An Egyptian proverb says, “when the merchant goes bust, he starts searching through his old books,” in the hope, of course, of finding a debt or two that he can call in. To many Egyptians, their government is acting like the proverbial merchant as it aggressively pursues, over a tax claim suddenly conjured out of history, two of the country’s biggest businessmen, Nassef Sawiris (pictured), chairman of Orascom Construction Industries, and his father, Onsi Sawiris, former chairman.
If successful, the government could net a few much-needed billions. But to many critics, the action against OCI could seriously damage the prospects of restoring investor confidence in the country. Continue reading »
Inflation is on the rise in the Middle East and north Africa, bringing risks to consumption-driven growth and adding to political strains in the transitional countries least able to cope with them. Continue reading »
Had its good intentions been realised, the Arab spring would have been a magnet for foreign direct investment. Sadly, the instability that has followed the ousting of some of the region’s most notorious dictators has had the opposite effect, scaring away new entrants and making many foreign businesses with a foothold put their expansion plans on hold.
Which makes the news that BIM, a Turkish discount supermarket giant, is planning a rapid expansion into Egypt all the more significant. Continue reading »
The Arab spring seems a world away on the train from Casablana to Rabat. In one compartment a conversation springs up between a local Moroccan, running a machine parts manufacturing business, and a Saudi from a construction company, visiting Rabat to seek migrant labour to help with the booming development in Saudi’s northwest. Cards are exchanged, then brochures; business is done, right here on the rumbling train. Continue reading »
The latest official figures show that unemployment in Egypt has risen to 13 per cent in the last quarter of 2012, up from 12.5 per cent in the third quarter, writes Heba Saleh.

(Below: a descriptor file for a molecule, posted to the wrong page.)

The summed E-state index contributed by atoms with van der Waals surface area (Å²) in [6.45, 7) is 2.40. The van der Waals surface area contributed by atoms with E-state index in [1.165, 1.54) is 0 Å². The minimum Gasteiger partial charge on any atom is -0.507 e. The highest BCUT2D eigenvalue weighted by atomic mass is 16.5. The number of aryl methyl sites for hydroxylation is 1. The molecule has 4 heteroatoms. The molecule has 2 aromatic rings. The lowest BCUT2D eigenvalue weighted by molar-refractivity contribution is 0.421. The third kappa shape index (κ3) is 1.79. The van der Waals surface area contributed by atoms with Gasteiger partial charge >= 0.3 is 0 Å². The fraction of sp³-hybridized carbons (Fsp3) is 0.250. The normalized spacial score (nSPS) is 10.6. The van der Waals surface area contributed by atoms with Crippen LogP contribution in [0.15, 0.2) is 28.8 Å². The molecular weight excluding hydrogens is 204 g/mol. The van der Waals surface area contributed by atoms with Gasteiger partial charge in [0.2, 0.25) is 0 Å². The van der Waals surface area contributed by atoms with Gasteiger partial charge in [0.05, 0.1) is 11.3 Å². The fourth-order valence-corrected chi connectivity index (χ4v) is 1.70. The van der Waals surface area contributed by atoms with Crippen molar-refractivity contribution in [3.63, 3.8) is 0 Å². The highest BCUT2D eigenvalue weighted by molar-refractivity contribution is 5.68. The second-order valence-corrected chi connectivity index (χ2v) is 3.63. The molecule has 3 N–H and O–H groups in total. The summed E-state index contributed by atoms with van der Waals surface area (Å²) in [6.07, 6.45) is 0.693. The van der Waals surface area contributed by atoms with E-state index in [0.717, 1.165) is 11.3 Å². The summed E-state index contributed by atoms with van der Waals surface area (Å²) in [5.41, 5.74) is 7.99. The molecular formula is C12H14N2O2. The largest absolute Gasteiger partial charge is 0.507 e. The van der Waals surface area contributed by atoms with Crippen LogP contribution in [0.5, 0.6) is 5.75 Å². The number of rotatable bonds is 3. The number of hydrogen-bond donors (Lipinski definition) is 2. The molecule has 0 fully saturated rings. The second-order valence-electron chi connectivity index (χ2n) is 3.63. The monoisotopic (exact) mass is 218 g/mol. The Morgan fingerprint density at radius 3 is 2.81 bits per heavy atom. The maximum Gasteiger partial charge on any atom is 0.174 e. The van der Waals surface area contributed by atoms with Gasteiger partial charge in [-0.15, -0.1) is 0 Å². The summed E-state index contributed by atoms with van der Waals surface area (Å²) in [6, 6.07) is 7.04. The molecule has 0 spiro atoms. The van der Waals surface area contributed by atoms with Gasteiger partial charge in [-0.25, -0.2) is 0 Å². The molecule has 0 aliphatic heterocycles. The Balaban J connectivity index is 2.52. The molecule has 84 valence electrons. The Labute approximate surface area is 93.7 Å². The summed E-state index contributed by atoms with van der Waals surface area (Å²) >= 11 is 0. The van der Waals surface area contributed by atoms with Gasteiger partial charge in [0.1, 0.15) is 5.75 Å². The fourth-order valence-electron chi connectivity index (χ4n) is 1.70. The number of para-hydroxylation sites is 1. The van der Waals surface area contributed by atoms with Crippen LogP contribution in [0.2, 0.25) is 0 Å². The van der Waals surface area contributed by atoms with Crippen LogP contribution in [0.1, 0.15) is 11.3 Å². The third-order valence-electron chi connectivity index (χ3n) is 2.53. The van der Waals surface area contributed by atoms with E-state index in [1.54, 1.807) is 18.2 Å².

This translates into a loss of 162,000 jobs across the economy. In comparison, unemployment on the eve of the 2011 revolt, which toppled Hosni Mubarak as president, was 8.9 per cent according to the government statistics agency.
But the official figures tell only part of the story. Continue reading »
Two years on, and Egypt is back in crisis. Mohamed Morsi, Egypt’s Islamist president, announced a month-long state of emergency on Sunday following violence in which nearly 50 have died.
For anyone hoping for a turnaround in Egypt’s economic fortunes, it’s another big blow and one that may hurt chances of a deal with the IMF. Continue reading »
“Don’t be afraid of the Middle East.” That, in short, is the message of private equity investor Mustafa Abdel-Wadood at the World Economic Forum in Davos this week.
“Despite the headlines, there are a lot opportunities in the region,” Abdel-Wadood, whose Abraaj Group has $7.5bn EM assets under management, told beyondbrics. “It comes with challenges, and the perception may not always be positive, but our investments have done well.” Continue reading »